Ching-In Chen is author of The Heart's Traffic and co-editor of The Revolution Starts at Home: Confronting Intimate Violence Within Activist Communities. A Kundiman, Lambda and Callaloo Fellow, they are part of Macondo and Voices of Our Nations Arts Foundation writing communities, and was a participant in Sharon Bridgforth's Theatrical Jazz Institute.

Soham Patel

Soham Patel’s recent work is up at Banango Street, They Will Sew The Blue Sail, CURA Magazine, and Twelfth House. Her chapbook and nevermind the storm is available from Portable Press at Yo-Yo Labs. She is a Kundiman fellow and currently lives in Milwaukee where she is a PhD candidate in Creative Writing at the University of Wisconsin and a poetry editor at cream city review.

Robert Nordstrom

Robert Nordstrom was raised in Toledo, Ohio, where as a child he climbed trees in suburbia to gain a view of the way out. Too much partying in college led to a restless thumb, a stint in Viet Nam, a couple of years in Florida, a few years sweating in front of kitchen broilers, a year in Paris with his wife Linda and finally Wisconsin—home at last. After obtaining an MA in Creative Writing at the University of Wisconsin-Milwaukee, he worked as an editor/writer for various publications for the next 30 years. A member of the Wisconsin Fellowship of Poets, today, he stays busy with a free-lance writing gig, hauling grade schoolers and high schoolers over the back roads of Southeastern Wisconsin in a big yellow bus and poetry, poetry, poetry.

Storied Life of A.J. Vikry

Tuesday, August 11
6:00 pm at The Reader's Loft

Storied Life of A.J. Vikry

A Reader's Loft Book Group Discussion

The Reader's Loft Book Group is Always Open to the Public

In the spirit of The Guernsey Literary and Potato Peel Pie Society and The Unlikely Pilgrimage of Harold Fry, Gabrielle Zevin s enchanting novel is a love letter to the world of books--and booksellers--that changes our lives by giving us the stories that open our hearts and enlighten our minds. On the faded Island Books sign hanging over the porch of the Victorian cottage is the motto No Man Is an Island; Every Book Is a World. A. J. Fikry, the irascible owner, is about to discover just what that truly means.A. J. Fikry s life is not at all what he expected it to be. His wife has died, his bookstore is experiencing the worst sales in its history, and now his prized possession, a rare collection of Poe poems, has been stolen. Slowly but surely, he is isolating himself from all the people of Alice Island--from Lambiase, the well-intentioned police officer who s always felt kindly toward Fikry; from Ismay, his sister-in-law who is hell-bent on saving him from his dreary self; from Amelia, the lovely and idealistic (if eccentric) Knightley Press sales rep who keeps on taking the ferry over to Alice Island, refusing to be deterred by A.J. s bad attitude. Even the books in his store have stopped holding pleasure for him. These days, A.J. can only see them as a sign of a world that is changing too rapidly.And then a mysterious package appears at the bookstore. It s a small package, but large in weight. It s that unexpected arrival that gives A. J. Fikry the opportunity to make his life over, the ability to see everything anew. It doesn t take long for the locals to notice the change overcoming A.J.; or for that determined sales rep, Amelia, to see her curmudgeonly client in a new light; or for the wisdom of all those books to become again the lifeblood of A.J. s world; or for everything to twist again into a version of his life that he didn t see coming. As surprising as it is moving, The Storied Life of A. J. Fikry is an unforgettable tale of transformation and second chances, an irresistible affirmation of why we read, and why we love.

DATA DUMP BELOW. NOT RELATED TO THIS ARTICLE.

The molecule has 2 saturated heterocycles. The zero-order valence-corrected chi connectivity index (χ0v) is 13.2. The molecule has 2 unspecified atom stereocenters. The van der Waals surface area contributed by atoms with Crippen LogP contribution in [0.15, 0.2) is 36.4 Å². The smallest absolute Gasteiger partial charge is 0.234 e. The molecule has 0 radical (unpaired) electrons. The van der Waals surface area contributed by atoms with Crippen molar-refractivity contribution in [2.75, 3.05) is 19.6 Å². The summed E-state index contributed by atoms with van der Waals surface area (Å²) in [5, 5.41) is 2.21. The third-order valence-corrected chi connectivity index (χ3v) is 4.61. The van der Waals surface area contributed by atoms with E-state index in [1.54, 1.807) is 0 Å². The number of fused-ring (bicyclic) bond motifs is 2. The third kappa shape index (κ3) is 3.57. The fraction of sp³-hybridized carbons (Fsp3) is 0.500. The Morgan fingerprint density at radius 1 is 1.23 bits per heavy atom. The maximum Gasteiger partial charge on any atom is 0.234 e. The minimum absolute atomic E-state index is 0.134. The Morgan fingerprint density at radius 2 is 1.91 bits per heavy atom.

Neal Griffin: Author of 'Benefit of the Doubt'

Wednesday, August 26 - 6:00 pm
Neal Griffin: Author of

Join us as we welcome law enforcement veteran Neal Griffin as he discusses his debut novel, 'Benefit of the Doubt', a story bestselling author Jon Land calls a “major debut destined to take its place alongside the work of Robert Parker, C.J. Box and Harlan Coben.” 

For an excerpt of the novel, more bio information, and much more, check out Neal's website: nealgriffin.com

"Benefit of the Doubt needs none--there is no doubt that this fine debut novel is the sure-handed work of an exciting new author."--Don Winslow, "New York Times" bestselling author of Savages